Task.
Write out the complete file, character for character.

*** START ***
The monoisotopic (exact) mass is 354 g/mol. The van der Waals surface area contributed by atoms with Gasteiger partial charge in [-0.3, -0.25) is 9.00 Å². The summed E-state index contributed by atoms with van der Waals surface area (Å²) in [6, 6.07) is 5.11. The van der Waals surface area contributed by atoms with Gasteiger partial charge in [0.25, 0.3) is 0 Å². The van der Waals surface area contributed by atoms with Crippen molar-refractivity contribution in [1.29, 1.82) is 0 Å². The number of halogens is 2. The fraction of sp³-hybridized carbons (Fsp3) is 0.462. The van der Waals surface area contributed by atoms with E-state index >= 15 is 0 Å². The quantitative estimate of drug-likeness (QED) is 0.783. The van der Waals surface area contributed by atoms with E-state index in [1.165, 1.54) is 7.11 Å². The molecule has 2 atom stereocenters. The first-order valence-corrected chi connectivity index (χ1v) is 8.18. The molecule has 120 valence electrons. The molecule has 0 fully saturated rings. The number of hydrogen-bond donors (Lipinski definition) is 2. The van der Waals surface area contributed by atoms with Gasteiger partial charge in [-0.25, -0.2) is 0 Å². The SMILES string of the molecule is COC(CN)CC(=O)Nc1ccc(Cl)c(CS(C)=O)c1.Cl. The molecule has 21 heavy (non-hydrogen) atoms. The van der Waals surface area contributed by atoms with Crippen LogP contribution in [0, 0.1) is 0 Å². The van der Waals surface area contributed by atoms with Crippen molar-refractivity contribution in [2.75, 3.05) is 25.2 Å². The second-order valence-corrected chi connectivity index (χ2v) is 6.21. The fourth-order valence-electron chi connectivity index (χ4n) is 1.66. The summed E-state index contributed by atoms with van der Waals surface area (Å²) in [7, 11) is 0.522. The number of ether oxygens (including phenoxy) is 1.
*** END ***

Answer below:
The monoisotopic (exact) mass is 354 g/mol. The van der Waals surface area contributed by atoms with Gasteiger partial charge in [-0.3, -0.25) is 9.00 Å². The summed E-state index contributed by atoms with van der Waals surface area (Å²) in [6, 6.07) is 5.11. The van der Waals surface area contributed by atoms with Gasteiger partial charge in [0.25, 0.3) is 0 Å². The van der Waals surface area contributed by atoms with Crippen molar-refractivity contribution in [1.29, 1.82) is 0 Å². The number of halogens is 2. The fraction of sp³-hybridized carbons (Fsp3) is 0.462. The van der Waals surface area contributed by atoms with E-state index >= 15 is 0 Å². The quantitative estimate of drug-likeness (QED) is 0.783. The van der Waals surface area contributed by atoms with E-state index in [1.165, 1.54) is 7.11 Å². The molecule has 2 atom stereocenters. The first-order valence-corrected chi connectivity index (χ1v) is 8.18. The molecule has 120 valence electrons. The molecule has 0 fully saturated rings. The number of hydrogen-bond donors (Lipinski definition) is 2. The van der Waals surface area contributed by atoms with Gasteiger partial charge in [-0.25, -0.2) is 0 Å². The SMILES string of the molecule is COC(CN)CC(=O)Nc1ccc(Cl)c(CS(C)=O)c1.Cl. The molecule has 21 heavy (non-hydrogen) atoms. The van der Waals surface area contributed by atoms with Crippen LogP contribution in [0, 0.1) is 0 Å². The van der Waals surface area contributed by atoms with Crippen molar-refractivity contribution in [2.75, 3.05) is 25.2 Å². The second-order valence-corrected chi connectivity index (χ2v) is 6.21. The fourth-order valence-electron chi connectivity index (χ4n) is 1.66. The summed E-state index contributed by atoms with van der Waals surface area (Å²) in [7, 11) is 0.522. The number of ether oxygens (including phenoxy) is 1.